Using tea to smoke fish is a Chinese technique that will impart upon your fillet of choice the particular aromas of whatever tea leaves you’re using, whether green or black. Smoked over low heat, your fish will be delicately scented, tender, and perfectly flaky when done, which makes this cooking technique a great option when you’re using lean, wild-caught seafood. The tea smoke will also varnish your fish with golden-to-brown tones, leaving you with a beautiful, lightly caramelized fillet.
Don’t let the unique aspects of tea smoked fish intimidate you; it’s actually a very accessible way to cook and enjoy wild-caught seafood.
What You Need to Tea Smoke Fish
Unlike smoking over soaked hardwood — hardwood is soaked so that it can get steamy enough to smolder, even when using low temperatures — when you’re smoking with tea you’ll be using a dry mix of ingredients. This mix will almost always consist of loose tea leaves, a bit of sugar, and uncooked rice, a trio of components that will create a balanced perfume that will stick to your fillet of fish.
Traditionally, the smoking is done in a wok, but you can rig up any pan or pot to do the job. Also, since you’ll likely be using a wok indoors to smoke your seafood, be prepared for your kitchen to get smoky; if you have a sensitive smoke detector, it’s liable to go off. Bear in mind that nothing in your wok is going to catch fire over low heat, though you do want to keep your tea from burning — so stay close to the dials on your stove so that you can turn down the heat once you get a good smoke going.
When you’ve gotten all your smoking essentials gathered, here are 6 recipes for tea smoked fish to try out.
Pepper and Tea Smoked Fish
This recipe from Serious Eats integrates peppercorns into its smoking mix to build fruity and spicy notes into the smoke. As for the fish, you can use any type you like. It’ll be marinated in the delicate flavors of rice wine, sake, or vermouth for a day to help build complexity. Note: The recipe actually forgets to tell you where to use the peppercorns, but just add them in with the sugar, rice, and tea before you smoke the fish.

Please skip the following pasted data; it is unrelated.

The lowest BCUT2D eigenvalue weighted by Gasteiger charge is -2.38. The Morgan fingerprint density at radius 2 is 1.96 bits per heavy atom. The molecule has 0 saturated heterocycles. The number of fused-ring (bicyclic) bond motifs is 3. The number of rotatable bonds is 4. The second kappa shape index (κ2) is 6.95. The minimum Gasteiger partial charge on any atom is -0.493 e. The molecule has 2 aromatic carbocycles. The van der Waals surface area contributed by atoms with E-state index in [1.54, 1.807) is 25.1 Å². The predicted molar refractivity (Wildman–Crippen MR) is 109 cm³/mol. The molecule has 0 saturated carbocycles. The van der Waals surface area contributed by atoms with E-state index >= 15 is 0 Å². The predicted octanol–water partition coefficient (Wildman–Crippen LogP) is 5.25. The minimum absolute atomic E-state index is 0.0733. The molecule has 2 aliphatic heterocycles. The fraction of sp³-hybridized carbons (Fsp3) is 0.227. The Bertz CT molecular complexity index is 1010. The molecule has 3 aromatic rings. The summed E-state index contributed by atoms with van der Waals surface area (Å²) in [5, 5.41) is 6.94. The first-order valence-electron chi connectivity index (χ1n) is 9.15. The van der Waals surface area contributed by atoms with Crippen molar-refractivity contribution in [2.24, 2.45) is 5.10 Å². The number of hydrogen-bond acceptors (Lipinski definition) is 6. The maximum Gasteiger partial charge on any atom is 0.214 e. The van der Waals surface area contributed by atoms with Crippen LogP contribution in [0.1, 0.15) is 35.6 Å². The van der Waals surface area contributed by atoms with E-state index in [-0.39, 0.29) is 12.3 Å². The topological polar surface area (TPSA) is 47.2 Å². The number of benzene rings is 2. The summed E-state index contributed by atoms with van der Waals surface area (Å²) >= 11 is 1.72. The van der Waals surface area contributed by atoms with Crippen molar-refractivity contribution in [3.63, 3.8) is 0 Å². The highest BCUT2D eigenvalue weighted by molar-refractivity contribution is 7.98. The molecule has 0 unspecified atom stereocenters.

Tea Smoked Salmon with Wasabi Latkes
Smoked salmon and latkes are a classic combination of ingredients. But in Ming Tsai’s recipe, this combo gets an Asian fusion twist, serving a lightly cured, black tea smoked salmon with wasabi latkes coated in panko. One adjustment you’ll want to make when using wild salmon in this recipe, especially if the fillets are on the thinner side, is to cut the cook time and smoke time down to somewhere between 8 and 12 minutes so that the salmon stays nice and moist.
Earl Grey Smoked Salmon
This recipe from Days of Jay also gives salmon a light cure before introducing it to smoke; you can use any tea, but the recipe suggests Earl Grey or even a smoky Lapsang Souchong. Again, you may want to shorten cook time a bit so that you don’t dry out your fillets, especially if you’re using thinner cuts.
Tea Smoked Salmon and Bagels on the Grill
Perfect for a brunchy cookout, this recipe from Rachael Ray Magazine smokes fresh fillets of salmon on the grill over a packet of black tea; note that you’re using loose leaf tea on its own here, rather than with sugar and rice. Once the salmon is cooked — you’ll probably want to pull it from the grill at around the 7-minute mark — it’s ready to serve with fresh or grilled bagels, cream cheese, and whatever accoutrements you enjoy on top.
Fennel and Green Tea Smoked Sablefish
Smoked with rice, sugar, green tea, and dried fennel seeds, this recipe for sablefish from Great British Chefs takes advantage of the fish’s rich fat content by smoking then searing the fillets to achieve crispy skin; trying to crisp up the skin on a leaner fillet like salmon would put your fish at risk for being overcooked. Serve the smoked sablefish fillets with a warm white bean salad, whose flavors will pair nicely with the anisette notes of the fennel that are infused into the fish.
Five Spice Tea Smoked Salmon
In Feasting at Home’s recipe for tea smoked salmon, you’re layering lots of flavors into the dish. For one thing, the salmon gets marinated in a sweet and spicy five spice marinade, preferably made with your own freshly ground five spice mix. You’ll smoke that over a mix of black or green tea, rice, sugar, star anise and dried chilies for even more complexity. Since you are using wild salmon, you will probably want to smoke the salmon for a total of 5 or 6 minutes (rather than 8) before giving it a quick spin under the broiler to caramelize. Or, skip the broiler altogether and just let the smoke do it’s thing.